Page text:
Rivets are an effective way of securing hard items, such as sheet metal, to one another. There are many types of rivets available for different applications and industries, including bifurcated rivets.
Bifurcated rivets are also referred to as split rivets. They differ from other rivets because they have a divided end. This divided end, once inserted into the material being adhered, splits apart to create a strong, secured connection. They can be purchased with either a countersunk head, which creates a smooth surface after installation, or an oval head, which leaves a small domed portion above the material's surface.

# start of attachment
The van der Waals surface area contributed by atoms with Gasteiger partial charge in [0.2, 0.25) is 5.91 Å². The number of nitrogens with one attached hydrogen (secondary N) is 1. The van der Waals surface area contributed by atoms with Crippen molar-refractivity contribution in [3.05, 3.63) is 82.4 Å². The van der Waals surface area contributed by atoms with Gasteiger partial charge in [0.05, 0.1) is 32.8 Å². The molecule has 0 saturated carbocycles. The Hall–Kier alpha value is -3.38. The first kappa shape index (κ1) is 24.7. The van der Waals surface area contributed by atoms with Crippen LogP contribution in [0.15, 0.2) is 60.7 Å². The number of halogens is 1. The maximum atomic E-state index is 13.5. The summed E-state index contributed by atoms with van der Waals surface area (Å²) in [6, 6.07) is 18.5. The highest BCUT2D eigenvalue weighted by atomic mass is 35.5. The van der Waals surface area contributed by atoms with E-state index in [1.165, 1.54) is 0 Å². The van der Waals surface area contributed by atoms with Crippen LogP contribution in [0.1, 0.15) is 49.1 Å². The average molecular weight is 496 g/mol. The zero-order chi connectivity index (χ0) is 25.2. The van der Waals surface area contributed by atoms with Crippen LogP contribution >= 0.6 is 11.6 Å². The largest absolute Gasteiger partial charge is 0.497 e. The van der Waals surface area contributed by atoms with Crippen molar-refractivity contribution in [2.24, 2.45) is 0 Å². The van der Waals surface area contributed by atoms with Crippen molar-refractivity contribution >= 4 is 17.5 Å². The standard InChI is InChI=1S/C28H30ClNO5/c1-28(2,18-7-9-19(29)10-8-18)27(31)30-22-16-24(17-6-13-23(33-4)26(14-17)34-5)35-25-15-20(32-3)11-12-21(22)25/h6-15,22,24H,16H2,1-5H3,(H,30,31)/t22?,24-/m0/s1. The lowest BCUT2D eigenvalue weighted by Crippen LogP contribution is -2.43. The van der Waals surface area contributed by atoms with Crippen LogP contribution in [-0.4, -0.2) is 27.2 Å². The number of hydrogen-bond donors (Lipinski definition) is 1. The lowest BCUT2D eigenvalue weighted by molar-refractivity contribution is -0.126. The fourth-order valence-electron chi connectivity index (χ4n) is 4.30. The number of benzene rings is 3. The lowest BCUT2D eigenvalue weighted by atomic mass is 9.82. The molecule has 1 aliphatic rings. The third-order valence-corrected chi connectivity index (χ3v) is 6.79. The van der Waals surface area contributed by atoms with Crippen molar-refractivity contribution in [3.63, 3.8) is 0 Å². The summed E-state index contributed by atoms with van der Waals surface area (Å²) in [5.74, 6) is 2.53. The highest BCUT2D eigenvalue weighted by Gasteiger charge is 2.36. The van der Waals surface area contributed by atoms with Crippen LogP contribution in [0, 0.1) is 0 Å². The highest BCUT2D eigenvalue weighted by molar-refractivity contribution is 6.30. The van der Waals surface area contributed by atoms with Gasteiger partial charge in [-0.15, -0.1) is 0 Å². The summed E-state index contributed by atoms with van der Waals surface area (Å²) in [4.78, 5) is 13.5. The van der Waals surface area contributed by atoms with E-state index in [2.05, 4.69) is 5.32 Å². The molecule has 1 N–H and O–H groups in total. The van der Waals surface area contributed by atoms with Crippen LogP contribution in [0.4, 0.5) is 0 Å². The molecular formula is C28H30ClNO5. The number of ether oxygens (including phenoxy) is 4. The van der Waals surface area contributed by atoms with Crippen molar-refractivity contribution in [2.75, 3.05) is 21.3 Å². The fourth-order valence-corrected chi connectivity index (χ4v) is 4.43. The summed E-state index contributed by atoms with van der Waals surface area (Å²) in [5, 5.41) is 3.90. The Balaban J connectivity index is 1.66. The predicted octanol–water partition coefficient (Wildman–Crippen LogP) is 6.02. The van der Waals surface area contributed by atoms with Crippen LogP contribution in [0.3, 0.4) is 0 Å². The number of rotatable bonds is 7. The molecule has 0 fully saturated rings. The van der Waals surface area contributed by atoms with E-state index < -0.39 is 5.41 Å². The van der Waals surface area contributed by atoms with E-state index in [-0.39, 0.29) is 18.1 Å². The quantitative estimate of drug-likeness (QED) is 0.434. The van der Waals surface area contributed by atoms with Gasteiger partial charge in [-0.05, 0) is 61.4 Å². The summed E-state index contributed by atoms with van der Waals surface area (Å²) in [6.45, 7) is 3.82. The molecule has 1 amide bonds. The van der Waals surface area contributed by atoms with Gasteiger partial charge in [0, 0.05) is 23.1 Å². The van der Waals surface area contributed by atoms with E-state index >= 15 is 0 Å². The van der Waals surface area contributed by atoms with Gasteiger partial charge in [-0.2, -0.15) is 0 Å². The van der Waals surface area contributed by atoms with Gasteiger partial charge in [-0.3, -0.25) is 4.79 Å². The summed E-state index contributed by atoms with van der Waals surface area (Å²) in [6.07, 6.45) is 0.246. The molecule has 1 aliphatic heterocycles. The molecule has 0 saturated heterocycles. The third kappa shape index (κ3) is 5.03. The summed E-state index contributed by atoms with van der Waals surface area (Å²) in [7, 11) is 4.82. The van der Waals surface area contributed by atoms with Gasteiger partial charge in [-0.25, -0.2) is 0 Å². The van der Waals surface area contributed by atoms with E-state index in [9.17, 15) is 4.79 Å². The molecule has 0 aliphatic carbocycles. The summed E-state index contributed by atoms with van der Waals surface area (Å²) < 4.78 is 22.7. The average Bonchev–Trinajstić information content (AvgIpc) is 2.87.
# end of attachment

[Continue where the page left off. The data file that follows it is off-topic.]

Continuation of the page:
Place the rivet in the hole with the divided end, or shank, facing the installer. Hold the top, or head, of the rivet securely and heat the shank end with a welding torch. As it is heated up, hit it with a ball peen hammer to spread the shank's two divisions outwards until it has swollen and is securely attached to the material being riveted.
Any use of a welding torch should be done by a trained professional. The heat generated by the torch can be dangerous and cause major injury.